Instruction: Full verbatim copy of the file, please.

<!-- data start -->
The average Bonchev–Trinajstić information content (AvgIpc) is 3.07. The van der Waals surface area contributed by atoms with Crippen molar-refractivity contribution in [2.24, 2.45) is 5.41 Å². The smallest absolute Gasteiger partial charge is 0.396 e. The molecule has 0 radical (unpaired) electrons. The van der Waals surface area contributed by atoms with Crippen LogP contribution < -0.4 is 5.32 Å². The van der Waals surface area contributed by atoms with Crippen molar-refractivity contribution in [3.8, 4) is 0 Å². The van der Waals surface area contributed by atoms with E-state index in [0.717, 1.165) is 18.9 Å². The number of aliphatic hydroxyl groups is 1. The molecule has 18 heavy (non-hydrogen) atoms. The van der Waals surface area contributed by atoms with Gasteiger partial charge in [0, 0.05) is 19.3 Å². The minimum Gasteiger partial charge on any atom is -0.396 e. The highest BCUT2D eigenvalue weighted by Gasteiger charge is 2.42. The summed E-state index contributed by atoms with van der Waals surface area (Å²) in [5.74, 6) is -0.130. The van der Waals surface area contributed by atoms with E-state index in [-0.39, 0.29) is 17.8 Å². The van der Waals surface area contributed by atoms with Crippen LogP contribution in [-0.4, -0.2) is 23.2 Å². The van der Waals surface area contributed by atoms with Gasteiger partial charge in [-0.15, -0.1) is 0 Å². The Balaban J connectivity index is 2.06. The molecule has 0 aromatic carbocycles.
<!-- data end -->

The average Bonchev–Trinajstić information content (AvgIpc) is 3.07. The van der Waals surface area contributed by atoms with Crippen molar-refractivity contribution in [2.24, 2.45) is 5.41 Å². The smallest absolute Gasteiger partial charge is 0.396 e. The molecule has 0 radical (unpaired) electrons. The van der Waals surface area contributed by atoms with Crippen LogP contribution < -0.4 is 5.32 Å². The van der Waals surface area contributed by atoms with Crippen molar-refractivity contribution in [3.8, 4) is 0 Å². The van der Waals surface area contributed by atoms with E-state index in [0.717, 1.165) is 18.9 Å². The number of aliphatic hydroxyl groups is 1. The molecule has 18 heavy (non-hydrogen) atoms. The van der Waals surface area contributed by atoms with Gasteiger partial charge in [0, 0.05) is 19.3 Å². The minimum Gasteiger partial charge on any atom is -0.396 e. The highest BCUT2D eigenvalue weighted by Gasteiger charge is 2.42. The summed E-state index contributed by atoms with van der Waals surface area (Å²) in [5.74, 6) is -0.130. The van der Waals surface area contributed by atoms with E-state index in [-0.39, 0.29) is 17.8 Å². The van der Waals surface area contributed by atoms with Crippen LogP contribution in [-0.4, -0.2) is 23.2 Å². The van der Waals surface area contributed by atoms with Gasteiger partial charge in [-0.15, -0.1) is 0 Å². The Balaban J connectivity index is 2.06. The molecule has 0 aromatic carbocycles.